Los Angeles, CA—Sep 5, 2006
Kodak to Help Discourage Theft of Digital Movies
Licenses Thomson watermarking solution to identify source of copies
Kodak Digital Cinema announced today it is licensing Thomson’s NexGuard digital cinema watermarking solution for inclusion in its CineServer, a key component in Kodak’s networked system for full digital cinema presentations. Watermarking technology provides a highly-reliable way to trace the date and location where a pirated movie has been copied, without disrupting the movie-going experience.
According to the Motion Picture Association of America (MPAA), global theft of movies amounted to $18.2 billion in 2005 alone.
“Stolen movies are often available on DVDs within hours after they premiere by thieves who are sophisticated and devious,” said Les Moore, chief technology officer for Kodak Digital Cinema. “They copy the movie with a camcorder in one theatre and, sometimes in another, tap into a hearing-impaired loop to get a clean, stereo audio track, recording different language versions, when necessary. Watermarking enables the industry to identify the location of their copying and support prosecution of the people involved.”
Digital watermarking, such as the Thomson NexGuard solution, embeds an indelible and invisible ‘message’ into both the image and the audio track of the motion picture as it passes through the server. Audiences can’t see or hear it and it doesn’t noticeably distort the movie in any way. But the watermark contains information such as the date, time, and location of the projection.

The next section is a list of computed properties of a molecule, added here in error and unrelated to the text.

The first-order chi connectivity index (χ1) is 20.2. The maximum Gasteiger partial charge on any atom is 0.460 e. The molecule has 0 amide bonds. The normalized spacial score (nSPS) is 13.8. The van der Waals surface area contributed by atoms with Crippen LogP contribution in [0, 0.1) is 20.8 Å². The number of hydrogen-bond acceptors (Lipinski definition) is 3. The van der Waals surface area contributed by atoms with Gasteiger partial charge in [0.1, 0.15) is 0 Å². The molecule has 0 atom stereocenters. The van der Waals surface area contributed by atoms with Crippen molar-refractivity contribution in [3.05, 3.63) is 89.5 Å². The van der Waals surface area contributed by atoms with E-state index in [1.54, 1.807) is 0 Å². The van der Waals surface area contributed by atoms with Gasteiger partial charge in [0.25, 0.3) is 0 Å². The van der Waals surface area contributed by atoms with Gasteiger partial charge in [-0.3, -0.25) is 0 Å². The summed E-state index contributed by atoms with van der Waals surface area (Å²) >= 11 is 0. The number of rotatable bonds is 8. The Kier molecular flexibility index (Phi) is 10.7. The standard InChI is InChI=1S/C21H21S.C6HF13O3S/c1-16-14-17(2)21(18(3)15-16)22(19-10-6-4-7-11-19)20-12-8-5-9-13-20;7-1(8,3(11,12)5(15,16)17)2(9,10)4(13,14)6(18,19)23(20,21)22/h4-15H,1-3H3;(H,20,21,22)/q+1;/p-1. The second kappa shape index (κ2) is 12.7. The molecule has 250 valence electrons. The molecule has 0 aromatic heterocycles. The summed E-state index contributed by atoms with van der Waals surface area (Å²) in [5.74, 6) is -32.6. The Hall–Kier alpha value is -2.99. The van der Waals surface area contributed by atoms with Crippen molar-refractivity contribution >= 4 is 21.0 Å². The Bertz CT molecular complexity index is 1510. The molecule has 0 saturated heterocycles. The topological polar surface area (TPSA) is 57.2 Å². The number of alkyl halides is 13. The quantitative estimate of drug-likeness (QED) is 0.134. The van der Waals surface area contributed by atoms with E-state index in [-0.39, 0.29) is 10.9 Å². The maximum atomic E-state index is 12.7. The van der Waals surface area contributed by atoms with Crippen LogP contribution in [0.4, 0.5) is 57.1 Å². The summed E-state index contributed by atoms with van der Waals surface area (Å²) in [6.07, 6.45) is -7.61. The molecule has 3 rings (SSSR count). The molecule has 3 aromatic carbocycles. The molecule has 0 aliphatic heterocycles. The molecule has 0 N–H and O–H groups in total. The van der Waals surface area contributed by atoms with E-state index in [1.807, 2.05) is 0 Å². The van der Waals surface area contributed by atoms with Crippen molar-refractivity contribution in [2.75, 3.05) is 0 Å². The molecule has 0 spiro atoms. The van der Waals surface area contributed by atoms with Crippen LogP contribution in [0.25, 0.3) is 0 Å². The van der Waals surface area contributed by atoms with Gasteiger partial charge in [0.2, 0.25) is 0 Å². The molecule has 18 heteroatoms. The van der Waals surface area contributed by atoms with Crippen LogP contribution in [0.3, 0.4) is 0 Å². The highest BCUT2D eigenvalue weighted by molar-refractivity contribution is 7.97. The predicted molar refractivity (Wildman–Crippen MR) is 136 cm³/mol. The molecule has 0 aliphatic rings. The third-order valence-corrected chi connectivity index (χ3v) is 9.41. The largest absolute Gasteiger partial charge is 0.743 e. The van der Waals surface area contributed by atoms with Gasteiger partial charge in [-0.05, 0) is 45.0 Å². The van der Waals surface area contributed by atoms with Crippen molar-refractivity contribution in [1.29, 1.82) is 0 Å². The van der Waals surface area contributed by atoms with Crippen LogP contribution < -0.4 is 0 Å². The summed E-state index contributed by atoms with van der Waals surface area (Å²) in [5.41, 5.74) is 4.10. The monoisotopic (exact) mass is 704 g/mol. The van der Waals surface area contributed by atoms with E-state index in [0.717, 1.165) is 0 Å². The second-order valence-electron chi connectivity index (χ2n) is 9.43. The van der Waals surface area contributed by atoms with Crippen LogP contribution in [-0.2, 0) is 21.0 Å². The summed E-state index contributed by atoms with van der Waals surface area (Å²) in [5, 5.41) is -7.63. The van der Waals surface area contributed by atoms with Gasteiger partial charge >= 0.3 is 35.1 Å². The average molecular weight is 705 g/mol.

“Once it has been embedded, the data survives,” said Moore, “even if the movie is cropped, compressed, duplicated, reduced in image resolution, or converted to a CD or DVD. A pirated copy with an audio track and the picture from two different locations will contain both watermarks.”
In the Thomson NexGuard system, the data is extracted from the watermark in a special Reader, used to decode the camcorder copy. The Reader and Kodak’s CineServer share secret keys – much like those used to scramble and unscramble the digital movie.
“To design our solution, we worked closely with the industry’s Digital Cinema Initiatives (DCI) team,” said Jean-Michel Masson, general manager, Thomson Content Security, “and we comply fully with their evolving specifications. Our approach works with all aspect ratios and at 2K as well as 4K projection, so it’s not only the right solution for today, it makes sense as the industry advances for the future.”
“We like that Thomson provides a full solution for picture as well as audio, that they’ve gained the approval of studios, and that they provide long term service and support,” said Moore.
“Our solutions are the leading products of choice for companies that seek to set the standards for image quality and security in the cinema,” said Thomson’s Masson, “We’re thrilled to be working with Kodak, in this drive to mitigate the threat of content piracy. As they put our solution through their own internal tests, we’re confident it will fully meet their expectations.”
Kodak will include the NexGuard into its future CineServers, and may also offer it as an upgrade to the current generation. When activated by server software, the watermarking will take place without any user involvement. It cannot be ‘switched off’ by the exhibitor. “One of our industry partners has already told us they’ve used watermarking technology to trace illegal copies of DVDs they’ve found for sale in China back to their source,” said Moore. “Watermarking is one more digital tool to track down and identify thieves, and to discourage theft of movies. We know it works -- and our agreement with Thomson enables us to include it in the Kodak Digital Cinema solution.”